Following concerns over poor quality pitches at Euro 2016, Qatar has employed a high-tech solution to avoid similar criticisms of its World Cup in 2022 – 3D printers and wind tunnels.
Scientists at Qatar University, the country’s largest higher education establishment, have created 3D-printed models of some of the potential eight stadiums that will be used in 2022, to try and ensure there are no such similar surface problems in six years’ time.
“We are aware of what is happening in Europe,” lead scientist of the research, Saud Ghani said.
“There will be good pitches according to the highest quality of FIFA requirements (in 2022).”
Asked if the models and tunnels will help improve the quality of pitches for the players, Ghani replied emphatically: “Yes.”
The 1:300 scale printed models, which take around a month to assemble, are used to test each stadium’s design, aerodynamics, light and resistance to the Qatari desert climate, as well as the playing surface.
They are then placed in a wind tunnel at the university’s college of engineering’s north Doha base.
Air is then blown onto each model from any required direction.
This air is tracked by laser beams to highlight any potential issues, which could even ultimately mean making changes to a stadium’s design.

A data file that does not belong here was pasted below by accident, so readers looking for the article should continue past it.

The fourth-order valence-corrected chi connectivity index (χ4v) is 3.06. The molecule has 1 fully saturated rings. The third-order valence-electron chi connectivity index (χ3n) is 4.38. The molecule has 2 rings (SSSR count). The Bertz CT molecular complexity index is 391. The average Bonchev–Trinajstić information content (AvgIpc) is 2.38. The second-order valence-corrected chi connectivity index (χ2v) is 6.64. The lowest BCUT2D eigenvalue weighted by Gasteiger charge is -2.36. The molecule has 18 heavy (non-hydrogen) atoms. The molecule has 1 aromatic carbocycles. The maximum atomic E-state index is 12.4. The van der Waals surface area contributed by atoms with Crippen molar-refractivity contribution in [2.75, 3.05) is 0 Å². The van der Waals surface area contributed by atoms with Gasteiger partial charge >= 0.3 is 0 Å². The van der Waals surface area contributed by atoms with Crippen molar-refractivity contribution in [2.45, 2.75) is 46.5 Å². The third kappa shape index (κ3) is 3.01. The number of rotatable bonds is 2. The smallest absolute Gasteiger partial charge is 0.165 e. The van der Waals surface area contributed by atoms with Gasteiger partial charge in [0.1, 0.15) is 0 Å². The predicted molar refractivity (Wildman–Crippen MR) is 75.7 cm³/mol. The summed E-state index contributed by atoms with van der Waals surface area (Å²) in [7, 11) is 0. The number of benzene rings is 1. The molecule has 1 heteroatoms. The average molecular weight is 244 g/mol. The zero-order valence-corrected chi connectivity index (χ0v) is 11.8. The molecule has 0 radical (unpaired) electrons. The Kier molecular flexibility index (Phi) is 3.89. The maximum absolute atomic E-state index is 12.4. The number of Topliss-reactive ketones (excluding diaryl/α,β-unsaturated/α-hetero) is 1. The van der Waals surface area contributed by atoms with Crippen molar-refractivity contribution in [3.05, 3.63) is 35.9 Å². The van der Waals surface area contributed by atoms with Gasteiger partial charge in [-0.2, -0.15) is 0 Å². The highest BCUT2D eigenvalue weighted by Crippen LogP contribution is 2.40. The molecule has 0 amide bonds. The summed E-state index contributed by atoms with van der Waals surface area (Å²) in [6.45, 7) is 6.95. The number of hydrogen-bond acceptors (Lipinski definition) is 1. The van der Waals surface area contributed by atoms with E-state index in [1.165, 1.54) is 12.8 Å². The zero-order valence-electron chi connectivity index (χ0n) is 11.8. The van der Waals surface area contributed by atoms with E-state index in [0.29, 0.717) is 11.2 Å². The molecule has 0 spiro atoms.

So far, models of Al-Bayt and Al-Wakrah stadiums have been recreated. A third — of the Al-Thumama venue — is being printed.
The knowledge developed in Doha is also being shared with international sports stadium developers, including those in Belgium, ahead of the next Euros in 2020.
Pitch problems have dogged the Euro 2016 tournament.
The playing surface at Lille, which hosted Germany’s last 16 game with Slovakia, was replaced last Thursday after severe criticism by the Italian and French coaches, Antonio Conte and Didier Deschamps.
The playing surface in Marseille, which will host the quarter-final clash between Poland and Portugal, has also been criticised.
And although the 2022 World Cup is now being played in November and December, the stadiums still have to be strong enough to resist Qatar’s fierce summers.
“They don’t want these stadiums to be white elephants, Qatar wants to use them all year round,” said Ghani.
The college of engineering’s work is being funded in part by the Supreme Committee for Delivery & Legacy, the body organising Qatar 2022.
Ghani won’t say how much is being spent on the research but Qatar’s World Cup is on course to be the costliest ever.
The controversial tournament is expected to cost about $30 billion (27 billion euros, £23 billion), with stadiums accounting for up to $10 billion of that, organisers have said.